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Why is Google Plus So Successful?

10 Aug

Most pundits didn’t believe there was room in the digital society for yet another social network. People’s need to communicate, chat, gossip, mingle, was sated by Facebook and Twitter. They used MySpace as proof–the once-front runner being pushed to irrelevancy not so much for poor quality as other options.

So why has Google Plus landed like a cannon ball in a crowded summer pool? By all accounts, it has over 10 million users and these by invitation only. I’ve only read one negative review (a well-written thoughtful piece, btw) on it–everyone else seems to love it. Why is that?

There are two theories:

  • Google Plus is really great
  • People really hate/are sick of Facebook
google plus

Why do we like Google Plus so much? (Cartoon credit: Xkcd)

google plus

Will we all become G+ers?

If you’re one of the early fans, what’s your reason? Feel free to add an alternate. And, feel free to add me to your Writers Circle.

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Jacqui Murray is the editor of a technology curriculum for K-fifth grade and creator of two technology training books for middle school. She is the author of Building a Midshipman, the story of her daughter’s journey from high school to United States Naval Academy midshipman. She is webmaster for five blogs, an Amazon Vine Voice book reviewer, a columnist for Examiner.com, member Editorial Review Board SIGCT, IMS tech expert, and a weekly contributor to Write Anything and Technology in Education. Currently, she’s working on a techno-thriller that should be ready this summer. Contact Jacqui at her writing office or her tech lab, Ask a Tech Teacher.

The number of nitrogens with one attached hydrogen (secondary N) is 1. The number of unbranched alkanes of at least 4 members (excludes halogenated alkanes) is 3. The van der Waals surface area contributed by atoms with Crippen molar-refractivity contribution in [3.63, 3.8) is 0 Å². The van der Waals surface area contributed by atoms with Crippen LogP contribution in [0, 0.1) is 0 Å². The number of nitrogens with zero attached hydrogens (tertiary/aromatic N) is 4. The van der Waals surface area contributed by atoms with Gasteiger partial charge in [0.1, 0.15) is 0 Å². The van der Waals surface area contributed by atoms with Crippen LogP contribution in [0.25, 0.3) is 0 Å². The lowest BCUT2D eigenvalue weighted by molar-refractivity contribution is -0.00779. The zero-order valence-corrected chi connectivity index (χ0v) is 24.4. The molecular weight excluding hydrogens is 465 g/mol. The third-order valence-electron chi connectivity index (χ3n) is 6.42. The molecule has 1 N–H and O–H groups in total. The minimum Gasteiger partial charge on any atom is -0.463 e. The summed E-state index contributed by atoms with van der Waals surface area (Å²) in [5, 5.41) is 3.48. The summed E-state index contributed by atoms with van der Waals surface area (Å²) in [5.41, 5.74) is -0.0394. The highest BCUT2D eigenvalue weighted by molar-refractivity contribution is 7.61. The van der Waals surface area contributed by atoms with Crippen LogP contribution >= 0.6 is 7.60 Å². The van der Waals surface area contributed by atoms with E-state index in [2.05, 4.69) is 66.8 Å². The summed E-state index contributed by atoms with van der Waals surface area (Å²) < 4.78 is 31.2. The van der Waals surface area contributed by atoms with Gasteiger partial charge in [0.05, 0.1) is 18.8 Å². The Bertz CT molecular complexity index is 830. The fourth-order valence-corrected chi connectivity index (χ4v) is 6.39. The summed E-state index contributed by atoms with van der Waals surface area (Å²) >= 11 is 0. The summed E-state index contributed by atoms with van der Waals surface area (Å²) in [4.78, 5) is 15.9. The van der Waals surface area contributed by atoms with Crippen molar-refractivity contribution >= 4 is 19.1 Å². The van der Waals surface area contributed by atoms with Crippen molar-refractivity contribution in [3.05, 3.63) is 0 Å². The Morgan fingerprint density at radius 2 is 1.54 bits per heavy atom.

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Jacqui Murray is the author of the popular Building a Midshipman, the story of her daughter’s journey from high school to United States Naval Academy, and the thriller, To Hunt a Sub. She is also the author/editor of over a hundred books on integrating tech into education, adjunct professor of technology in education, webmaster for four blogs, an Amazon Vine Voice book reviewer, a columnist for TeachHUB, monthly contributor to Today’s Author and a freelance journalist on tech ed topics. You can find her books at her publisher’s website, Structured Learning. The sequel to To Hunt a Sub, Twenty-four Days, will be out this summer. Jacqui Murray has been teaching K-8 technology for 15 years. She is the editor/author of over a hundred tech ed resources including a K-8 technology curriculum, K-8 keyboard curriculum, K-8 Digital Citizenship curriculum. She is an adjunct professor in tech ed, CSG Master Teacher, webmaster for four blogs, an Amazon Vine Voice book reviewer, Editorial Review Board member for Journal for Computing Teachers, CAEP reviewer, CSTA presentation reviewer, freelance journalist on tech ed topics, and a weekly contributor to TeachHUB. You can find her resources at Structured Learning.


 

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